A pensioner, who crashed into a police car as it responded to an emergency call, failed to hear its sirens because he was not wearing his hearing-aid.

Haverfordwest magistrates had ‘absolutely no hesitation’ in finding Michael O’Sullivan, 68, guilty of driving without due care and attention following a trial on Monday, October 8.

The court viewed CCTV footage of O’Sullivan, of Myrtle Meadows, Steynton, turning right out of Marble Hall Road junction, Milford Haven, into the path of a police car which was travelling along Great North Road on March 12.

The police vehicle, which was travelling with blue lights flashing and sirens wailing, swerved and mounted the pavement in an attempt to avoid a collision with O’Sullivan’s Peugeot.

A pedestrian had to take evasive action and both vehicles were damaged. The police driver, who managed to pull back onto the road in front of the Peugeot to bring it to a halt, sustained a slight injury to his back.

O’Sullivan, who represented himself, denied the offence, claiming the police car was travelling at high speed before the impact and the roads were wet on the morning in question.

He said: “I was not aware of the police car coming down from my right.

“I just did not see him until the very last moment. As soon as I saw him I applied my brakes, but it was too late to avoid the accident.

“The accident happened purely because PC Evans, in my opinion, was going way too fast as he was coming down the road.”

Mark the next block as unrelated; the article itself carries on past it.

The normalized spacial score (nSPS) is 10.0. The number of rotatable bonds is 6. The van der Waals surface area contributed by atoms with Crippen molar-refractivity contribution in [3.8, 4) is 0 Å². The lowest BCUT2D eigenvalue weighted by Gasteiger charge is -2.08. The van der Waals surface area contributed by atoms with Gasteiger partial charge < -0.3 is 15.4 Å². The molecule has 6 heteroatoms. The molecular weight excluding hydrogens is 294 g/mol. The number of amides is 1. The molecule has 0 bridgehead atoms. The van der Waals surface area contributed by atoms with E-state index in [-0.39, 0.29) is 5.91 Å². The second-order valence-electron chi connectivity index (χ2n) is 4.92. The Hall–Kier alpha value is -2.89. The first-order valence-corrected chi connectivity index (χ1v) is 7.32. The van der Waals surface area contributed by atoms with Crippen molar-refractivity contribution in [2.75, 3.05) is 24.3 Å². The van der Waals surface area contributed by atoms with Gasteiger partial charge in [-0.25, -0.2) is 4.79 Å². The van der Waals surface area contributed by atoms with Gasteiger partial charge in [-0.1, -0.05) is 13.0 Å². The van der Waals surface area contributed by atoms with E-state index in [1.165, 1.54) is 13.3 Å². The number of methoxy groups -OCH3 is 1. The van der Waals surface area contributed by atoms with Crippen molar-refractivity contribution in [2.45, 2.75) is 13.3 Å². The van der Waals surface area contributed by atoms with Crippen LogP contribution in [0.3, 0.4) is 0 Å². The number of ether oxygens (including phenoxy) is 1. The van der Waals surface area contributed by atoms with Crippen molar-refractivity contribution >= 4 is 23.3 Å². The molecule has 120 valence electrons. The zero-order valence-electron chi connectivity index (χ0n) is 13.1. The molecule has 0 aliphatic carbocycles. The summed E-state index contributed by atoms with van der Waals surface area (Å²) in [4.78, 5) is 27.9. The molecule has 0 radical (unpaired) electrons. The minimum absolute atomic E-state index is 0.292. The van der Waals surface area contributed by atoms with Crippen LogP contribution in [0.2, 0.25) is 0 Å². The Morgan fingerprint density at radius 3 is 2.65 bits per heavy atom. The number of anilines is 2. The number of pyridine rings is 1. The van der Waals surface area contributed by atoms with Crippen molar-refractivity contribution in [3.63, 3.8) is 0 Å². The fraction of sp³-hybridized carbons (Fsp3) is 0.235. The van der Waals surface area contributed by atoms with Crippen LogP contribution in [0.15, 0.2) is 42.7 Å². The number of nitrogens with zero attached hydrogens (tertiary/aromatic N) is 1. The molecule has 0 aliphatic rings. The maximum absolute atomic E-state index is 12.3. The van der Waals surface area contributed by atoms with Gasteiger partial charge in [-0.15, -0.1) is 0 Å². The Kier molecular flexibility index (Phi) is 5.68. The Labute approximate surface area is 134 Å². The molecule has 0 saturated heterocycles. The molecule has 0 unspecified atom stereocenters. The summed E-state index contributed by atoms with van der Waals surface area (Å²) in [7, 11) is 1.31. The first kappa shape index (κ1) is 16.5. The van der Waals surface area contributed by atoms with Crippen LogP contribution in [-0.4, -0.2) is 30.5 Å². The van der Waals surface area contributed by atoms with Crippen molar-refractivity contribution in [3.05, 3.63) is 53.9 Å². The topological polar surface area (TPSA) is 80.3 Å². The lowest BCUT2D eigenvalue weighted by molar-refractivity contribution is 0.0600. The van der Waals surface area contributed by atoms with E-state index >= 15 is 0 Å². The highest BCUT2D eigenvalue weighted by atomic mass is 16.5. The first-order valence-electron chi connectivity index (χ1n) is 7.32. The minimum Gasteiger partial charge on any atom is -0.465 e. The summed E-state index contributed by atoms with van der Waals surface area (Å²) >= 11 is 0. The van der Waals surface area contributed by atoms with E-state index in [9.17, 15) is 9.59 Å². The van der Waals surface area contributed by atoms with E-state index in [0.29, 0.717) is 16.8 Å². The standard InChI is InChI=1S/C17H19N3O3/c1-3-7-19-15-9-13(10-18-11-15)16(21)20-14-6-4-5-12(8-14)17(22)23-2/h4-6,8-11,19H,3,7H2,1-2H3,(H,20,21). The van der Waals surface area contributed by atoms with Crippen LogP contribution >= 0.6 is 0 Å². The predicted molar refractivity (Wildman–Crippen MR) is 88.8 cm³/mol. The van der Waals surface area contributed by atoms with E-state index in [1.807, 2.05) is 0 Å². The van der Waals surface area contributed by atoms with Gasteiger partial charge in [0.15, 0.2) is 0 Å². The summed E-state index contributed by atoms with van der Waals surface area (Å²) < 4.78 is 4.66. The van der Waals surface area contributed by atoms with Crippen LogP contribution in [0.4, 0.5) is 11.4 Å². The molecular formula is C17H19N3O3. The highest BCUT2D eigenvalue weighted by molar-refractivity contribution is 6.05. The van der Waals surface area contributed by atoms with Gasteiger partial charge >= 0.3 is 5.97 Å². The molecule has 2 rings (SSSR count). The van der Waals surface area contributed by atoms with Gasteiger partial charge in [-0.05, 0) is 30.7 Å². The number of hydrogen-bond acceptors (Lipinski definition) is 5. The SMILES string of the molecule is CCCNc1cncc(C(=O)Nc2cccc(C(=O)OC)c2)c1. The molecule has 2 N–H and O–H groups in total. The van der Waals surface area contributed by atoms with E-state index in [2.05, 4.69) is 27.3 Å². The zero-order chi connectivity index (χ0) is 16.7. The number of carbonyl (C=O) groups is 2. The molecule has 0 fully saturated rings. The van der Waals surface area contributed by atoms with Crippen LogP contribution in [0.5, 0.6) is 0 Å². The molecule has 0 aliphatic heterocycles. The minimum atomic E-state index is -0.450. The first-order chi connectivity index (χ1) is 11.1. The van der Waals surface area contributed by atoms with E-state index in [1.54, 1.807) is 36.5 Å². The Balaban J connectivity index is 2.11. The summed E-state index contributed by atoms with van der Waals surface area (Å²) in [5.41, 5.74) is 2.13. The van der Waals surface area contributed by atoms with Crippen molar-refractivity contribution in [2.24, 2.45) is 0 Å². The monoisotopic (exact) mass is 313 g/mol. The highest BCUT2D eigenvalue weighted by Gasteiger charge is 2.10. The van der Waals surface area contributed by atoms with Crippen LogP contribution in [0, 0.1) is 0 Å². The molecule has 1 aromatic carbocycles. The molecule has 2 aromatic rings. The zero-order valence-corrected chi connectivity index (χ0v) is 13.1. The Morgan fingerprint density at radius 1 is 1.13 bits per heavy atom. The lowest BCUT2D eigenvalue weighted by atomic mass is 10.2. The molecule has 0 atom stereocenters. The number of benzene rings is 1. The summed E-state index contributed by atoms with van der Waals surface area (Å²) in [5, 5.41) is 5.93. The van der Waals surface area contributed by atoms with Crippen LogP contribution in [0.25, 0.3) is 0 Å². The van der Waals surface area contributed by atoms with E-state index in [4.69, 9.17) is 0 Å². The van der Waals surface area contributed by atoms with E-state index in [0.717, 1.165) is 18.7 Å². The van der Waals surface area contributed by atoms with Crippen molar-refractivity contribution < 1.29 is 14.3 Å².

O’Sullivan added that he had been unable to wear his hearing-aid on the morning in question and probably had his radio at a louder volume as a result, which meant he had not heard the police siren.

“Before I knew it he was on top of me.”

Experienced police driver PC Evans told the court he was responding to a report of a traffic collision in Milford Haven, which had been graded as an ‘immediate call’, which is the highest level.

“A vehicle pulled out of the junction directly into my path. The vehicle made contact with my off-side. The vehicle just kept moving, it only stopped when I was in front of it.

“At the time the incident caused me a bit of a fright. It happened so suddenly I was slightly shocked.”

Magistrates fined O’Sullivan £588 and ordered him to pay £625 costs plus a £58 surcharge. He was banned from driving for six months.

The chairman of the bench said: “We have absolutely no hesitation in finding you guilty. But for the skill of the police officer there could have been a horrendous accident that day.

“By your own admission you were deaf that morning, which should have put an onus on you to be more careful.”